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Articles  |   November 2000
The clinical spectrum of acute coronary syndromes
Article Information
Cardiovascular Disorders
Articles   |   November 2000
The clinical spectrum of acute coronary syndromes
The Journal of the American Osteopathic Association, November 2000, Vol. 100, 1S-7S. doi:
The Journal of the American Osteopathic Association, November 2000, Vol. 100, 1S-7S. doi:
Abstract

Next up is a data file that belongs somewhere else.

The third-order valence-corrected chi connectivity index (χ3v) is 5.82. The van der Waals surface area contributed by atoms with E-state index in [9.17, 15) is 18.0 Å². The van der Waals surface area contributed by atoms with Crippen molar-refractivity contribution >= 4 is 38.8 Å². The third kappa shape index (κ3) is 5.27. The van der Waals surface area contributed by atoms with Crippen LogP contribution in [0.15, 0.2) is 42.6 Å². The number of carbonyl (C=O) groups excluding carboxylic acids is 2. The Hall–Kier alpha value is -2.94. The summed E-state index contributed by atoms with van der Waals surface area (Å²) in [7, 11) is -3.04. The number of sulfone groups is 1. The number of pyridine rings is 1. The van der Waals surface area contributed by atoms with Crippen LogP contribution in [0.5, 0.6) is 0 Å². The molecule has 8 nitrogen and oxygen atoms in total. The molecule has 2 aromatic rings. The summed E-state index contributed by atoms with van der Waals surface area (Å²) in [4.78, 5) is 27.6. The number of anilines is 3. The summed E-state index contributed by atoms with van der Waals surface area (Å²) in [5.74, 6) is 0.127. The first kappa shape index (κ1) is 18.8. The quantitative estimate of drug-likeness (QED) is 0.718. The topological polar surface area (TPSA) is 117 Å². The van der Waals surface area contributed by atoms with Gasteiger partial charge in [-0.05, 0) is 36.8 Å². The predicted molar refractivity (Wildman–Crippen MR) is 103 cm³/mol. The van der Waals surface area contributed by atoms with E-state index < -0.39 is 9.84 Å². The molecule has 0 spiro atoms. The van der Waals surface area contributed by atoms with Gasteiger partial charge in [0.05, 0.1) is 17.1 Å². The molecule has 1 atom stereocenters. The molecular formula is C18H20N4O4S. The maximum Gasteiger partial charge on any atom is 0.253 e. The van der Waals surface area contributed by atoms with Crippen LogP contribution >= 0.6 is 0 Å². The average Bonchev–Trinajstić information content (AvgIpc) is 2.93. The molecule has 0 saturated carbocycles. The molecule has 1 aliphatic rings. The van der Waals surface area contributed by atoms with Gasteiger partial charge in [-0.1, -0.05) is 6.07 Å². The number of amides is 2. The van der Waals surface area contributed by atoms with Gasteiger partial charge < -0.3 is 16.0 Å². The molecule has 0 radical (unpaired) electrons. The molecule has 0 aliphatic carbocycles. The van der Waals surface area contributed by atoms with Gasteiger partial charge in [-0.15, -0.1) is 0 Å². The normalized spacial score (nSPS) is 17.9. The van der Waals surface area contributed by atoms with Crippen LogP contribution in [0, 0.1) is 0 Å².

More than 5 million Americans visit hospital emergency departments each year with the complaint of chest pain. Two million patients are admitted to hospitals because of chest pain, but the diagnosis of coronary heart disease is confirmed in only one fourth of them. Acute coronary syndrome represents a clinical syndrome that includes unstable angina, non-Q-wave myocardial infarction and Q-wave myocardial infarction. The goal of management of patients with acute coronary syndrome is to rapidly recognize and manage their cardiac ischemic event, define the risk of myocardial ischemia and recurrent cardiac events, and minimize unnecessary risk to the patient. These decisions can all be made by the use of standard clinical descriptors that include chest pain, the electrocardiogram, and biochemical markers of myocardial injury during and after an acute ischemic episode.